Staff Sgt. Joshua Gary, noncommissioned officer in charge of supply and logistics for sector, and was instrumental to getting the power back on.
"I heard screaming and calls for supplies," said Gary deployed from Fargo, N.D., ANG. "So I immediately ran over to my supply warehouse to grab as many combat lifesaver bags as I could to give to the members providing care to the wounded. From there I began working to get the power back up and distributing extra ammo because we thought there was going to be follow-on attack."
According to the SF members, the power went out simultaneously as the IDF attack impacted.
"There was zero power," said York deployed from Lajes Field, Azores. "Everything was out including cameras and phones. Once Gary got the backup generators and light-alls units working around the perimeter, we were able to have better situational awareness and be ready for a follow-on attack. Without him, we wouldn't have had any power at all."
But since York, Clarke, Wearing and Venable, were the first able-body members to respond to the injured outside, they had to provide care in the dark using only available light and flashlights.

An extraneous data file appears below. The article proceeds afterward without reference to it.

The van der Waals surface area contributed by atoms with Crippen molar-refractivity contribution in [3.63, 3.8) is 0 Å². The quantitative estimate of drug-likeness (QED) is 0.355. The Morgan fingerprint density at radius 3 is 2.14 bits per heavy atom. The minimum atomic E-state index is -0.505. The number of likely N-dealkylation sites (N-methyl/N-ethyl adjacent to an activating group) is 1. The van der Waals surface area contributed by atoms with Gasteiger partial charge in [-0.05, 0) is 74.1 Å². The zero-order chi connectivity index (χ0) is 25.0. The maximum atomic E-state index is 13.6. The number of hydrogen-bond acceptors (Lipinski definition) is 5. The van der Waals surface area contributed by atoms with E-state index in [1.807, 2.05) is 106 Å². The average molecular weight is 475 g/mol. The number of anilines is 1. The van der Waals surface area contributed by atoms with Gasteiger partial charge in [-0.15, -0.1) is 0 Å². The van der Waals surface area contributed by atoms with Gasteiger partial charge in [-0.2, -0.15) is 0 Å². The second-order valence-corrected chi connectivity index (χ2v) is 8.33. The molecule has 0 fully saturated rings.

"There were people everywhere walking around dazed and confused," said Wearing. "I went up to the very first person I could see and he had his arm out trying to speak."
Wearing said he assured the member he was going to be okay and went through the basic lifesaving procedures beginning with sweeps of his body.
"That's when I noticed he had a large hole about the size of my fist in his chest and an injury to the leg," said Wearing, who is deployed from Pittsburgh ANG. "York put direct pressure on the chest to stop the bleeding and I used my own tourniquet on his leg. Then I looked at Capt. York and said, 'We need to CASEVAC [casualty evacuate] him right away' because the ambulance is seven minutes out and we can't wait that long.'"